Project examples using free supplies: brown grocery bag paper, colored paper scraps, cardboard, and yarn!

I love getting free stuff, especially when I get to give some away, too. If you send home a "wish list" the first few days of school, you might be surprised at some families' generosity! Teachers at my school also regularly give me stuff they can't use, such as odd sizes of paper, newspaper, fast food containers (I use them for plaster casting), and paint. Someone once told me, "Never say, 'No,' when folks in the community want to give you something." Accept it with gratitude, then you can chunk it later if you really can't use it. Better yet, give it to another art teacher! 

Here is a short list of things I ask parents to donate each year:

  • newspaper to cover tables during messy projects
  • magazines for printmaking or collages
  • yarn, buttons, fabric scraps
  • any paint, brushes, craft supplies, or tools they don't need
  • extra house paint
  • q-tips, aluminum foil, plastic wrap, Ziplock bags
  • paper towels, tissue, hand wipes

Check out these links for tons of ideas!

Get Art Supplies For Free With This Simple Tip, Jennifer Borel,

Tips To Stretch Your Art Room Budget, Jennifer Carlisle,

NAEIR is a resource that many art teachers swear by. After you become a member (teachers can join for free), there are tons of inexpensive supplies available. You just have to search the catalog. Click NAEIR to see how the National Association for the Exchange of Industrial Resources works.

Below is Raquel Redmond's video - she has lots of ideas to create art with recycled objects: 


  • Sculpture From Scrap Cardboard, by Phyllis Levine Brown, There's A Dragon In My Art Room (elementary)
  • Chipboard Sculptures, by Clara Lieu, (middle and high school)
  • Amate bark "paintings" from Mexico (we used colored pencils on brown paper grocery sacks)
  •  Huichol Indian yarn "paintings" (on cardboard) 
  •  Paper mosaics based on Ancient Roman art. The paper mosaic project is a great way to recycle colored paper!

8th grade Amate bark "painting"

6th grade Huichol Indian yarn "painting"

8th grade paper mosaic based on Ancient Roman art


Caroline Trewhella, an elementary art teacher in Jefferson County, recently started an ingenious fund-raiser for her art program. She had her students make footprints (with shoes on) in clay, then she cut out pendants from the textured slabs. She is selling them for $5 apiece - brilliant! 

article by Mrs. Anna Nichols



I ask for donations and I use just about every bit I receive - things like newspapers, magazines, papers of all kinds, toys, game pieces, fabric and wallpaper sample books, etc.

Helpful Hint: one thing I do to keep up with ordering supplies is a document stored on my laptop where I have all my classroom materials listed. When I am running low on something, I quickly pull up this purchase order table, highlight what I need, and then go back to work. When I have time to sit down and write a p.o., all the information is right there and my swiss cheese brain hasn't forgotten anything! I have the materials organized on the "table" by theme; Instructional (things like dry erase markers, printer inks and copy paper, etc.), paints, drawing media, sculpture, tools, etc.]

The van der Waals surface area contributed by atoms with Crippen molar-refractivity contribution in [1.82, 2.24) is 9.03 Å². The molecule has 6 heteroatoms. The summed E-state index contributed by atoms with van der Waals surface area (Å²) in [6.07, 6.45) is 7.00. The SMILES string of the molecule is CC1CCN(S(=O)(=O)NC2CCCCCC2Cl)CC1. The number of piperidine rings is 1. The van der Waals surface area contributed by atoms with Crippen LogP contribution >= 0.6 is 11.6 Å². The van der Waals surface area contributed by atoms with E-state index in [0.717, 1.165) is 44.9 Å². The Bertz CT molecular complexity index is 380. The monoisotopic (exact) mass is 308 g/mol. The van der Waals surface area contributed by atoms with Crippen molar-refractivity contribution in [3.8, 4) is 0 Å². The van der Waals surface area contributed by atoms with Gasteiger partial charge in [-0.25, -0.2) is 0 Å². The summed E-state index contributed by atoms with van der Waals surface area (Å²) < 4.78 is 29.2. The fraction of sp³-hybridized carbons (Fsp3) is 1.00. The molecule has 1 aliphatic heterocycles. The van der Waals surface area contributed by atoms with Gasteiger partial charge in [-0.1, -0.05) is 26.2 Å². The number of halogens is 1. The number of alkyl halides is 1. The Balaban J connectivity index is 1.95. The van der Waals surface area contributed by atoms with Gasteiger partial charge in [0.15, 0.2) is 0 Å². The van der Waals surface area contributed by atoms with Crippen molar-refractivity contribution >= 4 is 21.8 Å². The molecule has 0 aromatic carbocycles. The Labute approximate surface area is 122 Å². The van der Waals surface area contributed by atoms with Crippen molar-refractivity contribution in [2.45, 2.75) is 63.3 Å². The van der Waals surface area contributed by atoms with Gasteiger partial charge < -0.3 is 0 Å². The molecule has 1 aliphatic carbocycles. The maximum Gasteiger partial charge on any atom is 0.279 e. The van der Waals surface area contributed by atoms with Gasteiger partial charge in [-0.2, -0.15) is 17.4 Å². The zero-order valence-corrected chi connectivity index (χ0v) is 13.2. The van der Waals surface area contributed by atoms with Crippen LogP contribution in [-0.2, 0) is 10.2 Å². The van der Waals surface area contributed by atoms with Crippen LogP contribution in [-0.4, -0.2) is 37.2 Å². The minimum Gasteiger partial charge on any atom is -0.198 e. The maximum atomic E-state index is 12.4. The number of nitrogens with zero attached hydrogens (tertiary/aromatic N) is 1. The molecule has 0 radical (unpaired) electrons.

M.K., elementary, Jefferson Cty. said...

I teach an after school art club 12 times a year for Elementary students. I have to turn people down because this fills up in about 15-30 minutes! Here are the details:

I do a Fall (Oct, Nov, Dec) and Spring (Feb, March, Apr) session of 3 classes for Kindergarten-second grade AND third through fifth grade.

Art club meets from 2:45-4:15.

$25 per session per child (so $25 for 3 classes)

I allow around 20 students to sign up for each session.

My middle school art students sign up to help with art club.

This raises close to $2,000 each year.

Renee McNeil, high school, Baldwin County said...

*from a telephone conversation with Ms. McNeil, November 11, 2013
"I figured out a plan to get all my students to pay their art fees! When 100% of a classes fees were paid, we would have a pizza party! On the first day, I tell the students there is just no way they can do the class unless they pay their fees. I show them the expensive art supplies and examples of projects they could do. I tell them that if they do not pay their fee I will separate them from the rest of the class, seated at one table, and they will have to work in the textbook instead of the studio process. They will also not get to listen to their music because they are reading, not producing art with the rest of the class. I explain their art fee is actually only 22 cents per day and that I will provide all they need; paper, pencils, etc. I give them 5 weeks to pay and sometimes a counselor or another teacher will sponsor a poor student who can't pay, or the student will work an odd job to pay the fee.

Mrs. Shelly Bailey said...